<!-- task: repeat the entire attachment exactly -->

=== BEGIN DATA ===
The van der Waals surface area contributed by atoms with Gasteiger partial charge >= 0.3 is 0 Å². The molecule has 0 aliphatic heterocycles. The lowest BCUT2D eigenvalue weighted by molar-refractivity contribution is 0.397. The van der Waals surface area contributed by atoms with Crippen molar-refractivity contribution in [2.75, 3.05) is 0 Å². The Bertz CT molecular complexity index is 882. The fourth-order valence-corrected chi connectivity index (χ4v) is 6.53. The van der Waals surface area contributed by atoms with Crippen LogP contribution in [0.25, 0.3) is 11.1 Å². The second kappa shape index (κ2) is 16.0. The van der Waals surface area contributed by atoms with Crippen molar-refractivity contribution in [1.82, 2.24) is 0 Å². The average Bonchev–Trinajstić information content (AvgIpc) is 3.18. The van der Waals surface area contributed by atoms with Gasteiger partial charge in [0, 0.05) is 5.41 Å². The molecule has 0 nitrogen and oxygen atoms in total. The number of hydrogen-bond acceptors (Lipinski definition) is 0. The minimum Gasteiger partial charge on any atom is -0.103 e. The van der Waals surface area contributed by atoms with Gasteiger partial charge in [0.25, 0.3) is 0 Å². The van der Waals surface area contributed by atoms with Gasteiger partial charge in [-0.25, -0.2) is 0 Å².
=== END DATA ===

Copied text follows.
The van der Waals surface area contributed by atoms with Gasteiger partial charge >= 0.3 is 0 Å². The molecule has 0 aliphatic heterocycles. The lowest BCUT2D eigenvalue weighted by molar-refractivity contribution is 0.397. The van der Waals surface area contributed by atoms with Crippen molar-refractivity contribution in [2.75, 3.05) is 0 Å². The Bertz CT molecular complexity index is 882. The fourth-order valence-corrected chi connectivity index (χ4v) is 6.53. The van der Waals surface area contributed by atoms with Crippen LogP contribution in [0.25, 0.3) is 11.1 Å². The second kappa shape index (κ2) is 16.0. The van der Waals surface area contributed by atoms with Crippen molar-refractivity contribution in [1.82, 2.24) is 0 Å². The average Bonchev–Trinajstić information content (AvgIpc) is 3.18. The van der Waals surface area contributed by atoms with Gasteiger partial charge in [0, 0.05) is 5.41 Å². The molecule has 0 nitrogen and oxygen atoms in total. The number of hydrogen-bond acceptors (Lipinski definition) is 0. The minimum Gasteiger partial charge on any atom is -0.103 e. The van der Waals surface area contributed by atoms with Gasteiger partial charge in [0.25, 0.3) is 0 Å². The van der Waals surface area contributed by atoms with Gasteiger partial charge in [-0.25, -0.2) is 0 Å².